Reorganizing family history research files sometimes produces a surprise. My ongoing coronavirus cleaning orgy turned up a tombstone photograph we took at the Goshen Cemetery during a trip to North Carolina in 2008.
Samuel Rankin, his wife Eleanor “Ellen” Alexander Rankin, and a host of their relatives are buried there. A book published a number of years ago about North Carolina Rankins asserted that Sam and Eleanor’s tombstones had vanished. We couldn’t find Sam’s, but Eleanor’s is there, big as Dallas. It may be a replacement tombstone, considering its condition compared to adjacent stones. Interestingly, the Find-a-Grave website in the Goshen cemetery has no listing for either Eleanor/Ellen or Sam.
This photograph is the best image Gary could produce after improving the contrast … really a disappointment, but here ’tis.
About the only thing you can clearly read from the image reproduced here is her name: Ellen Rankin. From my paper print of the enhanced photo, however, one can clearly discern the following …
“In Memory of ELLEN RANKIN who died Nov. 26th 1805 Aged 62 Years 7 Months and 10 days.”
The rest of the inscription from my original notes is, “No ill repine at death no more But with a cheerful gasp resign To the cold dungeoen of the grave These dying withering limbs of mine.”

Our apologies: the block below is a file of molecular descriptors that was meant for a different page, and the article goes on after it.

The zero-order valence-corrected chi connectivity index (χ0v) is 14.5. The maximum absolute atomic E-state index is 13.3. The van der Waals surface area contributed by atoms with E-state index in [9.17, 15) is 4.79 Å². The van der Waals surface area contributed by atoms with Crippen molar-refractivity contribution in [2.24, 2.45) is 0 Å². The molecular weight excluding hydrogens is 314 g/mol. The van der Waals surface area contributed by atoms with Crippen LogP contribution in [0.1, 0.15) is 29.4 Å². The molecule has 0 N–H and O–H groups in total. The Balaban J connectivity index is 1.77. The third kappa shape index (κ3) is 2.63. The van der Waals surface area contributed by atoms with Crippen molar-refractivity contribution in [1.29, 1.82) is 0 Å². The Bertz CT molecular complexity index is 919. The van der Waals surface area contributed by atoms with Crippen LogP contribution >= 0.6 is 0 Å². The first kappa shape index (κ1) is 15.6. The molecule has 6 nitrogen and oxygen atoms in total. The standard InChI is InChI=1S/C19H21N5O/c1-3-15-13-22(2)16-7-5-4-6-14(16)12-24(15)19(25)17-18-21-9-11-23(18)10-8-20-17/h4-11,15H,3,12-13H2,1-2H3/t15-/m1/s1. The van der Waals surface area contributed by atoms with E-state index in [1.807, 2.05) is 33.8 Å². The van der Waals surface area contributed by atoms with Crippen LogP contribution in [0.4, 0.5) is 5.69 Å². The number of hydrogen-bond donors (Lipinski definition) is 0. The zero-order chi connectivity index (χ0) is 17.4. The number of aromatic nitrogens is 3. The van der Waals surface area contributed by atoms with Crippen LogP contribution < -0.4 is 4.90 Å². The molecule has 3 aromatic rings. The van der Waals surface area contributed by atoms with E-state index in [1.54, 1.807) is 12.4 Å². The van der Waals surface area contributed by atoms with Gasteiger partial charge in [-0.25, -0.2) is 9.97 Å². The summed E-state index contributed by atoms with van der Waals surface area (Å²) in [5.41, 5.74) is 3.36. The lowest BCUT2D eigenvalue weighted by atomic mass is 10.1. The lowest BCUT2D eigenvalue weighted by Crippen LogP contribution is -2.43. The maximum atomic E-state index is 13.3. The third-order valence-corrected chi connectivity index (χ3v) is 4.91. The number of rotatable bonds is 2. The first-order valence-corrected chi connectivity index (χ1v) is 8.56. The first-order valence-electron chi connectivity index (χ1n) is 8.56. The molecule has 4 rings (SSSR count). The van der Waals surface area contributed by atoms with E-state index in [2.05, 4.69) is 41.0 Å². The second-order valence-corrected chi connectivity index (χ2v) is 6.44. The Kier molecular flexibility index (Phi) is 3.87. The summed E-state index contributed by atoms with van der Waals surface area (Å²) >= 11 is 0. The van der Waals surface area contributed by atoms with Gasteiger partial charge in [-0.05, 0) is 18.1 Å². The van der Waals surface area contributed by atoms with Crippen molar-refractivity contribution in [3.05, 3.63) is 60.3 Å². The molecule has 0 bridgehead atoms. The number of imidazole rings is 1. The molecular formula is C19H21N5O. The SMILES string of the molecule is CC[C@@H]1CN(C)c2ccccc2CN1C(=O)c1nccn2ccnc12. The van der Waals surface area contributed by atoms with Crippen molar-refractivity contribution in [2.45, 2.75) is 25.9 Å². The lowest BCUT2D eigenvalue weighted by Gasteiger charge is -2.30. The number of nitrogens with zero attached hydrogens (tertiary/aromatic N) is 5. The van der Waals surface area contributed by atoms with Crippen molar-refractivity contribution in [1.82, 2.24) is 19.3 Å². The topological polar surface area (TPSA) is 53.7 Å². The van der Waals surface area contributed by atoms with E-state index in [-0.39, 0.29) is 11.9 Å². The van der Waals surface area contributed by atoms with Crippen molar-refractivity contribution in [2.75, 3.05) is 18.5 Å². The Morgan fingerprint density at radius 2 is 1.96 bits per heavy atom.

Assuming the dates are correct — children don’t always know the actual age of a parent, and a replacement stone introduces another possibility for errors — Ellen was born April 16, 1743. My current reading of the photograph is the same as I wrote in my contemporaneous notes in 2008.
The only other evidence I have found about Eleanor/Ellen’s birthdate:
- LDS Film #882,938, item 2, “Pre-1914 Cemetery Inscription Survey, Gaston Co., prepared by the Historical Records Survey Service Division, Works Progress Administration.” That survey recorded the inscription as “Ellen Rankin b. 6 Apr 1740 d. 26 Jan 1802.”
- The Rowan County court (Order Book 2, page 90) allowed “Elinor” Alexander to choose her mother Ann as her guardian on October 22, 1755 after the death of her father James Alexander. That would mean Eleanor/Ellen was born by 1741, because a child had to be at least 14 to choose her own guardian. The only way the court would know “Elinor’s” age for certain would have been a statement by her mother.
I’m sharing this because a photograph is always fun and Find-a-Grave doesn’t have it. Also, both Eleanor’s correct name and age are a source of controversy among Rankin researchers, as I discussed in a previous article.
Among the available evidentiary sources about her age — (1) the tombstone as of 2008, (2) the WPA survey of pre-1914 tombstones, and (3) Ann Alexander’s statement of her daughter “Elinor’s” age to a court in 1755 — the third seems to me the most credible. If anyone on earth (!) knows your birthday, it’s your mom. Thus, I continue to give Eleanor’s birth year as 1740-41.
Wish the photograph had turned out better. See you on down the road.